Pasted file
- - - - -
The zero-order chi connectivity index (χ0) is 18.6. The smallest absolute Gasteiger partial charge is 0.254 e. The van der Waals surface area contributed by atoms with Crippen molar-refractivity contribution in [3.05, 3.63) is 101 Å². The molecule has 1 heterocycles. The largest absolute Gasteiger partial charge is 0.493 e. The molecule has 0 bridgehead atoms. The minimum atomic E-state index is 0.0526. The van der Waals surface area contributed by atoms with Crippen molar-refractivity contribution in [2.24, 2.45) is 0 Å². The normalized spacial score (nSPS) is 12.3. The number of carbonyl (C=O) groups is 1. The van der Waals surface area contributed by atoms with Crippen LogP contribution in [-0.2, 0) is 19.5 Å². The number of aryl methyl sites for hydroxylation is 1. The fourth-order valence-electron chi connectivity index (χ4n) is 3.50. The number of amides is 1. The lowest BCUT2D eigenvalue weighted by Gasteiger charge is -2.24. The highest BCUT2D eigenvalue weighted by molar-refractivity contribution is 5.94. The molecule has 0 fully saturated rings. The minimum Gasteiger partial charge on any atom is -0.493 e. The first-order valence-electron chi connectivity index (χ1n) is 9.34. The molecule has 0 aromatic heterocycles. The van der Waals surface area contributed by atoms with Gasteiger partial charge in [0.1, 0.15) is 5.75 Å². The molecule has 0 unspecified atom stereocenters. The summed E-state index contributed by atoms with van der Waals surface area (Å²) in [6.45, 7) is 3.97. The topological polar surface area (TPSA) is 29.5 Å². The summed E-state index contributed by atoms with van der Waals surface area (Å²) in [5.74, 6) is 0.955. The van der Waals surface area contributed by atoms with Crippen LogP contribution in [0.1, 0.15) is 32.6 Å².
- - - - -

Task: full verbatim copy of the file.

The zero-order chi connectivity index (χ0) is 18.6. The smallest absolute Gasteiger partial charge is 0.254 e. The van der Waals surface area contributed by atoms with Crippen molar-refractivity contribution in [3.05, 3.63) is 101 Å². The molecule has 1 heterocycles. The largest absolute Gasteiger partial charge is 0.493 e. The molecule has 0 bridgehead atoms. The minimum atomic E-state index is 0.0526. The van der Waals surface area contributed by atoms with Crippen molar-refractivity contribution in [2.24, 2.45) is 0 Å². The normalized spacial score (nSPS) is 12.3. The number of carbonyl (C=O) groups is 1. The van der Waals surface area contributed by atoms with Crippen LogP contribution in [-0.2, 0) is 19.5 Å². The number of aryl methyl sites for hydroxylation is 1. The fourth-order valence-electron chi connectivity index (χ4n) is 3.50. The number of amides is 1. The lowest BCUT2D eigenvalue weighted by Gasteiger charge is -2.24. The highest BCUT2D eigenvalue weighted by molar-refractivity contribution is 5.94. The molecule has 0 fully saturated rings. The minimum Gasteiger partial charge on any atom is -0.493 e. The first-order valence-electron chi connectivity index (χ1n) is 9.34. The molecule has 0 aromatic heterocycles. The van der Waals surface area contributed by atoms with Gasteiger partial charge in [0.1, 0.15) is 5.75 Å². The molecule has 0 unspecified atom stereocenters. The summed E-state index contributed by atoms with van der Waals surface area (Å²) in [6.45, 7) is 3.97. The topological polar surface area (TPSA) is 29.5 Å². The summed E-state index contributed by atoms with van der Waals surface area (Å²) in [5.74, 6) is 0.955. The van der Waals surface area contributed by atoms with Crippen LogP contribution in [0.1, 0.15) is 32.6 Å².